A Full Bench of the Fair Work Commission has recently confirmed it is necessary for the Commission to consider the totality of an employee’s conduct and attitude towards workplace safety when determining whether a dismissal was harsh, unjust and unreasonable.
Implications for employers
This important decision clarifies how previous warnings, including final warnings, are required to be considered by the Commission in determining an unfair dismissal application. In particular, the Commission must have regard to the employee’s conduct in totality when determining whether their dismissal was harsh, unjust or unreasonable.
Metro Quarry Group Pty Ltd (Metro Quarry) operates a sand mining business in Victoria. When it acquired the business in 2013, Metro Quarry identified that the business had a “lackadaisical” safety culture. To address this, Metro Quarry implemented an array of new safety management systems, including creating an in-house safety management officer, new policies in respect of personal protective equipment, a zero tolerance drug and alcohol policy, and retraining all employees on key safety competencies.
Mr Ingham was employed as a maintenance worker. He was dismissed on the basis that he had demonstrated an unwillingness to adjust to the new safety culture. In particular, Mr Ingham:
- received a first and final warning for attempting to repair a power supply unit without the requisite skills and in breach of company policy;
- failed to wear appropriate personal protective equipment, including when directed;
- “impertinently wiggled” his fingers in the direction of Metro Quarry’s officers – indicating to Metro Quarry that he had not lost any fingers and did not need to comply with Metro Quarry’s safety standard; and
- attended work impaired by alcohol and twice failing a blood alcohol content test in breach of Metro Quarry’s zero tolerance alcohol and drug policy.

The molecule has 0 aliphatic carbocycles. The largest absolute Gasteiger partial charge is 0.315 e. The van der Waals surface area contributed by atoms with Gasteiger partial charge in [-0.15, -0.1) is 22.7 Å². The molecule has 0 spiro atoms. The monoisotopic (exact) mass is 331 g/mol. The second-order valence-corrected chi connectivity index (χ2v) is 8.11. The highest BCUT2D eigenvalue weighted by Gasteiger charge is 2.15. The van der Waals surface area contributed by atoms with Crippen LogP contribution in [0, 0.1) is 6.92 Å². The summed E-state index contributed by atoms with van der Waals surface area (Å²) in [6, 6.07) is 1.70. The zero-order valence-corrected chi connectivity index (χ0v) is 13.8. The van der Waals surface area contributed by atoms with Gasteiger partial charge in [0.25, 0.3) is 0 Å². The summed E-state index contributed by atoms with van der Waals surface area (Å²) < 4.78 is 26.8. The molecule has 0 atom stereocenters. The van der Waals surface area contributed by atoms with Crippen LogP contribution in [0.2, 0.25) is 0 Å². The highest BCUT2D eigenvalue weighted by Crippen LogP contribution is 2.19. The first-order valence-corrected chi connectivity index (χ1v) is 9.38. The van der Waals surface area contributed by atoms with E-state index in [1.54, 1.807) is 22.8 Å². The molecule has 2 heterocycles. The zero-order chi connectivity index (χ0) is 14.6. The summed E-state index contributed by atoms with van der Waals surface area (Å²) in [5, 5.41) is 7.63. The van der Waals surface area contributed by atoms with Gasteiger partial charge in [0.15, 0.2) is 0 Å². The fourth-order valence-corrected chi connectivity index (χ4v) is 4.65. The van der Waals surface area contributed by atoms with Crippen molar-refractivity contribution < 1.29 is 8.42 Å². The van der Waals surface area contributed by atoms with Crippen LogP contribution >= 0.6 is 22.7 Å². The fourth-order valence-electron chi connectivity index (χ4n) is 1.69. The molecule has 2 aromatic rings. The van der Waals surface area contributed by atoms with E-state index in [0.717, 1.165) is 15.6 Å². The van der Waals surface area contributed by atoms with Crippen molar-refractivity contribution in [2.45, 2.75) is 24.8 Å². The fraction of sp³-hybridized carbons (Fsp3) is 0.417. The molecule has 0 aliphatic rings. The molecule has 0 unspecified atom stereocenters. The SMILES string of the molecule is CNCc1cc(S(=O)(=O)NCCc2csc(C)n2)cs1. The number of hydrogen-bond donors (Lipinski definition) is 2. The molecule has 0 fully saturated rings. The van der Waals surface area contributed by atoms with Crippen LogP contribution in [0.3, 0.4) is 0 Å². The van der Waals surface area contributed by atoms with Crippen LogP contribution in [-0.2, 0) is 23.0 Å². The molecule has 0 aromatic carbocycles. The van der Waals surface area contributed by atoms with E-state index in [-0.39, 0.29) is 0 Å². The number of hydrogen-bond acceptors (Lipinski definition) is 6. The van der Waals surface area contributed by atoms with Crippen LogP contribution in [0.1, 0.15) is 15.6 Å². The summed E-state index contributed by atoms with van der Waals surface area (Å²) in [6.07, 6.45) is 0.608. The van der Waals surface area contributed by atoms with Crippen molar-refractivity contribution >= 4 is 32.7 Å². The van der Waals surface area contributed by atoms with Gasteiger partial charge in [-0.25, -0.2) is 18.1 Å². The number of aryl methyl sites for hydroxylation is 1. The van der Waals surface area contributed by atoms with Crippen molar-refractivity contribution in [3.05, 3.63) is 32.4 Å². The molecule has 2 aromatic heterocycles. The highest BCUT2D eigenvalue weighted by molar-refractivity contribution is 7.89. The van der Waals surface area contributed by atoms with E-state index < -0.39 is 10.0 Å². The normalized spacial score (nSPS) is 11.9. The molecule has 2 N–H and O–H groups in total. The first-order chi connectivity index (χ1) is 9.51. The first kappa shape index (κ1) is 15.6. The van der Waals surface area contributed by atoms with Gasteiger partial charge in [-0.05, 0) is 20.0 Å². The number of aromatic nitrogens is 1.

Decision at first instance
At first instance, Commissioner Bissett found Mr Ingham’s dismissal was unfair because:
- it was harsh and unreasonable for Metro Quarry to rely on the first and final warning as there was an inconsistency between the safety report created in respect of the incident and Mr Ingham’s disciplinary report; and
- although Mr Ingham contravened the zero tolerance drug and alcohol policy, the policy did not specify that termination may result from a breach. In any case, the Commissioner determined that breaching the drug and alcohol policy did not warrant termination.
Decision on appeal
The Full Bench overturned Commissioner Bissett’s decision and found that the dismissal was not unfair. In reaching its decision, the Full Bench held Commissioner Bissett:
- failed to correctly apply the “harsh, unjust or unreasonable” test by placing too much weight on the warning and failing to consider Mr Ingham’s conduct as a whole. The test should have been applied having regard to Mr Ingham’s conduct in totality; and
- was not able to conclude that because the alcohol and drug policy did not explicitly say that termination may result from a breach, that Mr Ingham’s dismissal was harsh, unjust and unreasonable. The alcohol and drug policy specified that a breach of the policy would be judged on a case by case basis and employees would be subject to the Metro Quarry disciplinary procedure.
The Full Bench found Mr Ingham’s breach of the alcohol and drug policy was the “final” straw in a long line of work health and safety breaches and represented a consistent pattern of non-compliance with the safety culture required by Metro Quarry. As a consequence, the Full Bench dismissed Mr Ingham’s application.
Metro Quarry Group Pty Ltd v John Ingham  FWCFB 47